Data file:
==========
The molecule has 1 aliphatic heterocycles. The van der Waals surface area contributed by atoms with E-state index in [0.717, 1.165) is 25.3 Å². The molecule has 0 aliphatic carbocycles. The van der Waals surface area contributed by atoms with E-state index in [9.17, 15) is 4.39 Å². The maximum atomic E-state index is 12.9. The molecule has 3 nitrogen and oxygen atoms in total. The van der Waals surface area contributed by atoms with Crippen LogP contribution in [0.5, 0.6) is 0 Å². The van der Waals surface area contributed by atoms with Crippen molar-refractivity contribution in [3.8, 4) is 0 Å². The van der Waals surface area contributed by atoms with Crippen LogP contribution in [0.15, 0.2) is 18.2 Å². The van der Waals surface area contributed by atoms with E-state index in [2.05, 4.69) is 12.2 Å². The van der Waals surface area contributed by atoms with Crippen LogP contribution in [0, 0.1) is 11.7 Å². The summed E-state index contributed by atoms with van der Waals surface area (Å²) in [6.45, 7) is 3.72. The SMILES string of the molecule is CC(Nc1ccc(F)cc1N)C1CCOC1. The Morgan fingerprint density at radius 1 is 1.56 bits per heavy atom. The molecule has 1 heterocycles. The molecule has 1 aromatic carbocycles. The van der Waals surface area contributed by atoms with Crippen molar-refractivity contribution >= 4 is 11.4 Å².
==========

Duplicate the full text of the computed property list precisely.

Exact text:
The molecule has 1 aliphatic heterocycles. The van der Waals surface area contributed by atoms with E-state index in [0.717, 1.165) is 25.3 Å². The molecule has 0 aliphatic carbocycles. The van der Waals surface area contributed by atoms with E-state index in [9.17, 15) is 4.39 Å². The maximum atomic E-state index is 12.9. The molecule has 3 nitrogen and oxygen atoms in total. The van der Waals surface area contributed by atoms with Crippen LogP contribution in [0.5, 0.6) is 0 Å². The van der Waals surface area contributed by atoms with Crippen molar-refractivity contribution in [3.8, 4) is 0 Å². The van der Waals surface area contributed by atoms with Crippen LogP contribution in [0.15, 0.2) is 18.2 Å². The van der Waals surface area contributed by atoms with E-state index in [2.05, 4.69) is 12.2 Å². The van der Waals surface area contributed by atoms with Crippen LogP contribution in [0, 0.1) is 11.7 Å². The summed E-state index contributed by atoms with van der Waals surface area (Å²) in [6.45, 7) is 3.72. The SMILES string of the molecule is CC(Nc1ccc(F)cc1N)C1CCOC1. The Morgan fingerprint density at radius 1 is 1.56 bits per heavy atom. The molecule has 1 heterocycles. The molecule has 1 aromatic carbocycles. The van der Waals surface area contributed by atoms with Crippen molar-refractivity contribution >= 4 is 11.4 Å².